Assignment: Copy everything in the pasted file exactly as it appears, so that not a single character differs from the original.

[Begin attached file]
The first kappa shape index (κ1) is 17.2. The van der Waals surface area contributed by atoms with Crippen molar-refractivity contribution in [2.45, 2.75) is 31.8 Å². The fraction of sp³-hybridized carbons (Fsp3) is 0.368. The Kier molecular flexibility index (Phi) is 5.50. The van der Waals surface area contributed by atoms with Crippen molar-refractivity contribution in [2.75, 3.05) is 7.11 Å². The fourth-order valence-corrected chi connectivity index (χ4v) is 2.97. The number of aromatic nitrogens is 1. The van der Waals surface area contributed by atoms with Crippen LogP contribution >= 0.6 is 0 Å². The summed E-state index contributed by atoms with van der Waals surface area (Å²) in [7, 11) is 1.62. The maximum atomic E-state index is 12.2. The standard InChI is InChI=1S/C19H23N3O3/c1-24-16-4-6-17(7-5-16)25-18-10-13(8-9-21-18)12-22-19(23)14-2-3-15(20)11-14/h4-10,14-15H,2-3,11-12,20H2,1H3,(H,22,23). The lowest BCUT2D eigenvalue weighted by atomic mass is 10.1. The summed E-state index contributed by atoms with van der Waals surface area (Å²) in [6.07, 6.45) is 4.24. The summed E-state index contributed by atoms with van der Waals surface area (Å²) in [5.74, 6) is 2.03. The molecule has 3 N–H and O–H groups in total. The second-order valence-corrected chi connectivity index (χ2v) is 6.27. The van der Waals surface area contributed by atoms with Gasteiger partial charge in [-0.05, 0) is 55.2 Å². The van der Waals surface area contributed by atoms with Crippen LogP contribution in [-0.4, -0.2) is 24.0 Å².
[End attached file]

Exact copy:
The first kappa shape index (κ1) is 17.2. The van der Waals surface area contributed by atoms with Crippen molar-refractivity contribution in [2.45, 2.75) is 31.8 Å². The fraction of sp³-hybridized carbons (Fsp3) is 0.368. The Kier molecular flexibility index (Phi) is 5.50. The van der Waals surface area contributed by atoms with Crippen molar-refractivity contribution in [2.75, 3.05) is 7.11 Å². The fourth-order valence-corrected chi connectivity index (χ4v) is 2.97. The number of aromatic nitrogens is 1. The van der Waals surface area contributed by atoms with Crippen LogP contribution >= 0.6 is 0 Å². The summed E-state index contributed by atoms with van der Waals surface area (Å²) in [7, 11) is 1.62. The maximum atomic E-state index is 12.2. The standard InChI is InChI=1S/C19H23N3O3/c1-24-16-4-6-17(7-5-16)25-18-10-13(8-9-21-18)12-22-19(23)14-2-3-15(20)11-14/h4-10,14-15H,2-3,11-12,20H2,1H3,(H,22,23). The lowest BCUT2D eigenvalue weighted by atomic mass is 10.1. The summed E-state index contributed by atoms with van der Waals surface area (Å²) in [6.07, 6.45) is 4.24. The summed E-state index contributed by atoms with van der Waals surface area (Å²) in [5.74, 6) is 2.03. The molecule has 3 N–H and O–H groups in total. The second-order valence-corrected chi connectivity index (χ2v) is 6.27. The van der Waals surface area contributed by atoms with Gasteiger partial charge in [-0.05, 0) is 55.2 Å². The van der Waals surface area contributed by atoms with Crippen LogP contribution in [-0.4, -0.2) is 24.0 Å².